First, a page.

dc.description.abstractOsmotic power holds great promise as a clean, sustainable and largely unexploited energy resource. Recent membrane development for pressure-retarded osmosis (PRO) is making the osmotic power generation more and more realistic. However, severe performance declines have been observed because the porous layer of PRO membranes is fouled by the feed stream. To overcome it, a negatively charged antifouling PRO hollow fiber membrane has been designed and studied in this work. An antifouling polymer, derived from hyperbranched polyglycerol and functionalized by α-lipoic acid and succinic anhydride, was synthesized and grafted onto the polydopamine (PDA) modified poly(ether sulfone) (PES) hollow fiber membranes. In comparison to unmodified membranes, the charged hyperbranched polyglycerol (CHPG) grafted membrane is much less affected by organic deposition, such as bovine serum albumin (BSA) adsorption, and highly resistant to microbial growths, demonstrated by E. coli adhesion and S. aureus attachment. CHPG-g-TFC was also examined in PRO tests using a concentrated wastewater as the feed. Comparing to the plain PES-TFC and non-charged HPG-g-TFC, the newly developed membrane exhibits not only the smallest decline in water flux but also the highest recovery rate. When using 0.81 M NaCl and wastewater as the feed pair in PRO tests at 15 bar, the average power density remains at 5.6 W/m2 in comparison to an average value of 3.6 W/m2 for unmodified membranes after four PRO runs. In summary, osmotic power generation may be sustained by properly designing and anchoring the functional polymers to PRO membranes.en
dc.language.isoenen
dc.publisherElsevier BVen
dc.relation.urlhttp://linkinghub.elsevier.com/retrieve/pii/S0043135415303596en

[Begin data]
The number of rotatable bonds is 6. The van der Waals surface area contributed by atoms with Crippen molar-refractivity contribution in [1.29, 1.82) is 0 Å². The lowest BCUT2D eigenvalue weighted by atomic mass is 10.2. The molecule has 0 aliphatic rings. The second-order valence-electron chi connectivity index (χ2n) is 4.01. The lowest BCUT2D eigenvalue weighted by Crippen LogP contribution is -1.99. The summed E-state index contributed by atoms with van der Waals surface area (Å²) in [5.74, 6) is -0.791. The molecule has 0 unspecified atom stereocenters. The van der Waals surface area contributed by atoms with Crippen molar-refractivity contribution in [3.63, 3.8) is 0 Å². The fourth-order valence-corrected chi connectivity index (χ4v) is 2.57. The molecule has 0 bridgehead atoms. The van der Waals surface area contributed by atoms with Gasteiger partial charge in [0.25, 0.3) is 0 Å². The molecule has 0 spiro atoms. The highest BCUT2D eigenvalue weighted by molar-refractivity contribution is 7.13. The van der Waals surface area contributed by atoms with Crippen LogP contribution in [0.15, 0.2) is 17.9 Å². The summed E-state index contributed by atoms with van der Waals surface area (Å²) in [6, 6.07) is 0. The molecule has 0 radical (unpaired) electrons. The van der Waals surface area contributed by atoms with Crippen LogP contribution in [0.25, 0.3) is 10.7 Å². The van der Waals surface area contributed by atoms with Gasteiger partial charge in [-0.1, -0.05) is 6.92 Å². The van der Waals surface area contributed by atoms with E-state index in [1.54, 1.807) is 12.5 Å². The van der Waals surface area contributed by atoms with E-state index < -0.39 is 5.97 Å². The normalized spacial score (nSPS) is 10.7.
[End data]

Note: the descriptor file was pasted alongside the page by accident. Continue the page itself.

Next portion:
dc.rightsNOTICE: this is the author’s version of a work that was accepted for publication in Water Research. Changes resulting from the publishing process, such as peer review, editing, corrections, structural formatting, and other quality control mechanisms may not be reflected in this document. Changes may have been made to this work since it was submitted for publication. A definitive version was subsequently published in Water Research, 18 November 2015. DOI: 10.1016/j.watres.2015.11.032en
dc.subjectPoly(ether sulfone)en
dc.subjectpressure-retarded osmosisen
dc.subjectthin-film composite membranesen
dc.subjectfoulingen
dc.subjectmunicipal wastewateren
dc.subjectosmotic poweren
dc.titleNegatively Charged Hyperbranched Polyglycerol Grafted Membranes for Osmotic Power Generation from Municipal Wastewateren
dc.typeArticleen
dc.contributor.departmentWater Desalination and Reuse Research Center (WDRC)en
dc.identifier.journalWater Researchen
dc.eprint.versionPost-printen
dc.contributor.institutionDepartment of Chemical & Biomolecular Engineering, National University of Singapore, Kent Ridge, Singapore 117585en
dc.contributor.institutionKey Laboratory of Biomedical Polymers of Ministry of Education, Department of Chemistry, Wuhan University, Wuhan, China 430072en
dc.contributor.affiliationKing Abdullah University of Science and Technology (KAUST)en
kaust.authorChung, Neal Tai-Shungen